Current Heart Failure Reports 07/2014; 11(3). DOI:10.1007/s11897-014-0213-9
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ABSTRACT: The Northern Territory of Australia is a vast area serviced by two major tertiary hospitals. It has both a unique demography and geography, which pose challenges for delivering optimal heart failure services. The prevalence of congestive heart failure continues to increase, imposing a significant burden on health infrastructure and health care costs. Specific patient groups suffer disproportionately from increased disease severity or service related issues often represented as a The syndrome itself is characterised by ongoing symptoms interspersed with acute decompensation requiring lifelong therapy and is rarely reversible. For the individual client the overwhelming attention to heart failure care and the impact of health care gaps can be devastating. This gap may also contribute to widening socio-economic differentials for families and communities as they seek to take on some of the care responsibilities. This review explores the challenges of heart failure best practice in the Northern Territory and the opportunities to improve on service delivery. The discussions highlighted could have implications for health service delivery throughout regional centres in Australia and health systems in other countries.
Heart, Lung and Circulation 01/2013; 23(5). DOI:10.1016/j.hlc.2013.12.005 · 1.44 Impact Factor
Available from: Chiachien Li
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ABSTRACT: Physical and psychological self care coping styles affect the quality of life among patients with heart failure. Understanding coping styles and related factors is important.
1) To understand coping involved with self care of physical and psychological aspects in chronic heart failure patients and 2) to understand the associated factors with self care coping.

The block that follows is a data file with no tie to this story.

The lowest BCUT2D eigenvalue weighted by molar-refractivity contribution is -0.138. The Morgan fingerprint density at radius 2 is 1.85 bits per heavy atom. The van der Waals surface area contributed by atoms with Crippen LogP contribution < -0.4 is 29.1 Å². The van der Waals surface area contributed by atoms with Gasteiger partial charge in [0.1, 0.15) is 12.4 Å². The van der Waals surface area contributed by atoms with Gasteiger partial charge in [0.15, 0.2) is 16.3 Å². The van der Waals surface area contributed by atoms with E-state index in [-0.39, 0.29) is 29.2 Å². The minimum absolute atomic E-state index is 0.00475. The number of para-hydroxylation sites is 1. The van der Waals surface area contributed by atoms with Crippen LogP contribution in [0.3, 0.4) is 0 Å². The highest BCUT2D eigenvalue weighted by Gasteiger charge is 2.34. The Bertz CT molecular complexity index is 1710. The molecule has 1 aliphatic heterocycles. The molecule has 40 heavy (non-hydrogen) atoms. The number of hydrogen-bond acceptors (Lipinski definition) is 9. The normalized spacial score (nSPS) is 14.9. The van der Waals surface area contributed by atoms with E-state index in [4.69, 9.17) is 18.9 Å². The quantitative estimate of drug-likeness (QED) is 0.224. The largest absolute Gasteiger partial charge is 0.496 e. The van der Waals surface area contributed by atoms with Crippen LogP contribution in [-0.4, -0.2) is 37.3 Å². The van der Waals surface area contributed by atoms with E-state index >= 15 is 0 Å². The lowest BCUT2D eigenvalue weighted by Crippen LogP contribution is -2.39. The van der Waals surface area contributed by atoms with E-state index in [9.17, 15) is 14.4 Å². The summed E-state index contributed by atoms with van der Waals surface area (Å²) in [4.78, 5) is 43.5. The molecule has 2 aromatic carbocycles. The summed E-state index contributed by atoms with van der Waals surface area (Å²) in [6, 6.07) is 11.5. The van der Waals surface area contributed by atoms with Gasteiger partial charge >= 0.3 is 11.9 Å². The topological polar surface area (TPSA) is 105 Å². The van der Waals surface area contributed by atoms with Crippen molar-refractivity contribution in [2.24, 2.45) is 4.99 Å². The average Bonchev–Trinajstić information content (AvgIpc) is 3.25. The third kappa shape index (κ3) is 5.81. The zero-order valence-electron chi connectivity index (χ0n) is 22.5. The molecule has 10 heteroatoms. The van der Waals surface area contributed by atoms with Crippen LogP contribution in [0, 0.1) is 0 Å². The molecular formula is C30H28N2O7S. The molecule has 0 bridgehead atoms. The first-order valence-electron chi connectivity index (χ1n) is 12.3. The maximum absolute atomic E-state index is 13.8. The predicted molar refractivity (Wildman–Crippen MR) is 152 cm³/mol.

A systemic review of databases PubMed, CINHAL, PsycINFO and Airti Library were searched with key terms: 'heart failure', 'coping' and 'self-care' for the period of January 1984 to October 2013.
Twenty-six studies were included. Emotion-focused coping (acceptance and disavowal) and problem-focused coping are positively associated with better physical and psychological self care, whereas an emotional approach with escape avoidance was negatively related to adaptive self care. Enhancing the use of emotion-focused coping with acceptance could facilitate problem-focused coping regarding physical self care (medication and dietary adherence) and reduce adverse drug effects. The associated factors in coping styles of physical and psychological self care included socio-demographic factors, health condition-related factors, patient-related factors and spirituality and religion factors.
Emotion-focused coping with acceptance and disavowal, as well as problem-focused coping, may positively influence physical and psychological self care. Health care professionals should accept and allow patients to use emotion-focused coping, then help patients to use problem-focused coping skills. The influencing factors have important roles in individuals' coping styles. There is a lack of experimental and qualitative research to determine how the influencing factors affect self care coping, since this review is primarily of revealed correlational studies.
© The European Society of Cardiology 2015.
European Journal of Cardiovascular Nursing 02/2015; DOI:10.1177/1474515115572046 · 1.88 Impact Factor